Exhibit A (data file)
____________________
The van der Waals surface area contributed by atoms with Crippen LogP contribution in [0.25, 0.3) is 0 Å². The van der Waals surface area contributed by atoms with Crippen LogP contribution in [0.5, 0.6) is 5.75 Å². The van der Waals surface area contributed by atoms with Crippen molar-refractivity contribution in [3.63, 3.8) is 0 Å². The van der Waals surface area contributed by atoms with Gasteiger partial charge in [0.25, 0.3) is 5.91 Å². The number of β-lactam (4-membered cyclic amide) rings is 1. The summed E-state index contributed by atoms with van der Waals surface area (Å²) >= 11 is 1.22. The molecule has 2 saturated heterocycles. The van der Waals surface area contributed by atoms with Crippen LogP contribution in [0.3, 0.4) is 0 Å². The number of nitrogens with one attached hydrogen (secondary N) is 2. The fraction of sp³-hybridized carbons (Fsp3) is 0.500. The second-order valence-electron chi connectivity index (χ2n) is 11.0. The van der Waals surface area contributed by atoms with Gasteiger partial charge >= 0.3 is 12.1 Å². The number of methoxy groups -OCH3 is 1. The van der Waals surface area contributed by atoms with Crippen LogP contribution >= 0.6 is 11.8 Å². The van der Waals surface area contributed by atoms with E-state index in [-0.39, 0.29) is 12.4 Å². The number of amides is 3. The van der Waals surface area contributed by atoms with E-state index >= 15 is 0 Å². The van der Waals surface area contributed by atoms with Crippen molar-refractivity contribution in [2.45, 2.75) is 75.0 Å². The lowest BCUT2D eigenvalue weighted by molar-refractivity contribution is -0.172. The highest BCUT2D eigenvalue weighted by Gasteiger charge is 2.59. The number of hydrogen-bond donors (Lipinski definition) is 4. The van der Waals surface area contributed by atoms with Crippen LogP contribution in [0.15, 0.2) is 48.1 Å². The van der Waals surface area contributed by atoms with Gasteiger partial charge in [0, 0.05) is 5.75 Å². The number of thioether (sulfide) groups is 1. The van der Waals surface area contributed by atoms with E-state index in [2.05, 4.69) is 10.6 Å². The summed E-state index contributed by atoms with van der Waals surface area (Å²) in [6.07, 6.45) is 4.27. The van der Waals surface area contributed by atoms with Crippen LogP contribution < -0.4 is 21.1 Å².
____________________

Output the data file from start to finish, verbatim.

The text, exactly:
The van der Waals surface area contributed by atoms with Crippen LogP contribution in [0.25, 0.3) is 0 Å². The van der Waals surface area contributed by atoms with Crippen LogP contribution in [0.5, 0.6) is 5.75 Å². The van der Waals surface area contributed by atoms with Crippen molar-refractivity contribution in [3.63, 3.8) is 0 Å². The van der Waals surface area contributed by atoms with Gasteiger partial charge in [0.25, 0.3) is 5.91 Å². The number of β-lactam (4-membered cyclic amide) rings is 1. The summed E-state index contributed by atoms with van der Waals surface area (Å²) >= 11 is 1.22. The molecule has 2 saturated heterocycles. The van der Waals surface area contributed by atoms with Crippen LogP contribution in [0.3, 0.4) is 0 Å². The number of nitrogens with one attached hydrogen (secondary N) is 2. The fraction of sp³-hybridized carbons (Fsp3) is 0.500. The second-order valence-electron chi connectivity index (χ2n) is 11.0. The van der Waals surface area contributed by atoms with Gasteiger partial charge >= 0.3 is 12.1 Å². The number of methoxy groups -OCH3 is 1. The van der Waals surface area contributed by atoms with Crippen LogP contribution >= 0.6 is 11.8 Å². The van der Waals surface area contributed by atoms with E-state index in [-0.39, 0.29) is 12.4 Å². The number of amides is 3. The van der Waals surface area contributed by atoms with E-state index >= 15 is 0 Å². The van der Waals surface area contributed by atoms with Crippen molar-refractivity contribution in [2.45, 2.75) is 75.0 Å². The lowest BCUT2D eigenvalue weighted by molar-refractivity contribution is -0.172. The highest BCUT2D eigenvalue weighted by Gasteiger charge is 2.59. The number of hydrogen-bond donors (Lipinski definition) is 4. The van der Waals surface area contributed by atoms with Crippen LogP contribution in [0.15, 0.2) is 48.1 Å². The van der Waals surface area contributed by atoms with Gasteiger partial charge in [0, 0.05) is 5.75 Å². The number of thioether (sulfide) groups is 1. The van der Waals surface area contributed by atoms with E-state index in [2.05, 4.69) is 10.6 Å². The summed E-state index contributed by atoms with van der Waals surface area (Å²) in [6.07, 6.45) is 4.27. The van der Waals surface area contributed by atoms with Crippen LogP contribution < -0.4 is 21.1 Å².